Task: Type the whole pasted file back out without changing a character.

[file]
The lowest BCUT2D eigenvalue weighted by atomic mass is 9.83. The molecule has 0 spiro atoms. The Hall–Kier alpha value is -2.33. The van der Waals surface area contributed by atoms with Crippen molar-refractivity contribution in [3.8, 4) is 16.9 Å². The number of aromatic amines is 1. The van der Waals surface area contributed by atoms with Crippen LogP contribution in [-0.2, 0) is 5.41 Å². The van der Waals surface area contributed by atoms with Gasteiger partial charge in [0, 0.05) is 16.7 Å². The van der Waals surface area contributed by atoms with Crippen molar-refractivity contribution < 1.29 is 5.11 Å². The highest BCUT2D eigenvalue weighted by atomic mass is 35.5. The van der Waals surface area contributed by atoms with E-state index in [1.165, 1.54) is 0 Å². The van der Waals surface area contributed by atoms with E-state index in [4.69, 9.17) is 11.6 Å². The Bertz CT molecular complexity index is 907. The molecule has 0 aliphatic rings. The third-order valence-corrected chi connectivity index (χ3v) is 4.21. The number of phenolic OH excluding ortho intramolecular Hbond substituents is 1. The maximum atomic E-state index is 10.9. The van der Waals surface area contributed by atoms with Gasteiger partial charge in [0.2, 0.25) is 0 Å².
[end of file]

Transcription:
The lowest BCUT2D eigenvalue weighted by atomic mass is 9.83. The molecule has 0 spiro atoms. The Hall–Kier alpha value is -2.33. The van der Waals surface area contributed by atoms with Crippen molar-refractivity contribution in [3.8, 4) is 16.9 Å². The number of aromatic amines is 1. The van der Waals surface area contributed by atoms with Crippen LogP contribution in [-0.2, 0) is 5.41 Å². The van der Waals surface area contributed by atoms with Gasteiger partial charge in [0, 0.05) is 16.7 Å². The van der Waals surface area contributed by atoms with Crippen molar-refractivity contribution < 1.29 is 5.11 Å². The highest BCUT2D eigenvalue weighted by atomic mass is 35.5. The van der Waals surface area contributed by atoms with E-state index in [1.165, 1.54) is 0 Å². The van der Waals surface area contributed by atoms with E-state index in [4.69, 9.17) is 11.6 Å². The Bertz CT molecular complexity index is 907. The molecule has 0 aliphatic rings. The third-order valence-corrected chi connectivity index (χ3v) is 4.21. The number of phenolic OH excluding ortho intramolecular Hbond substituents is 1. The maximum atomic E-state index is 10.9. The van der Waals surface area contributed by atoms with Gasteiger partial charge in [0.2, 0.25) is 0 Å².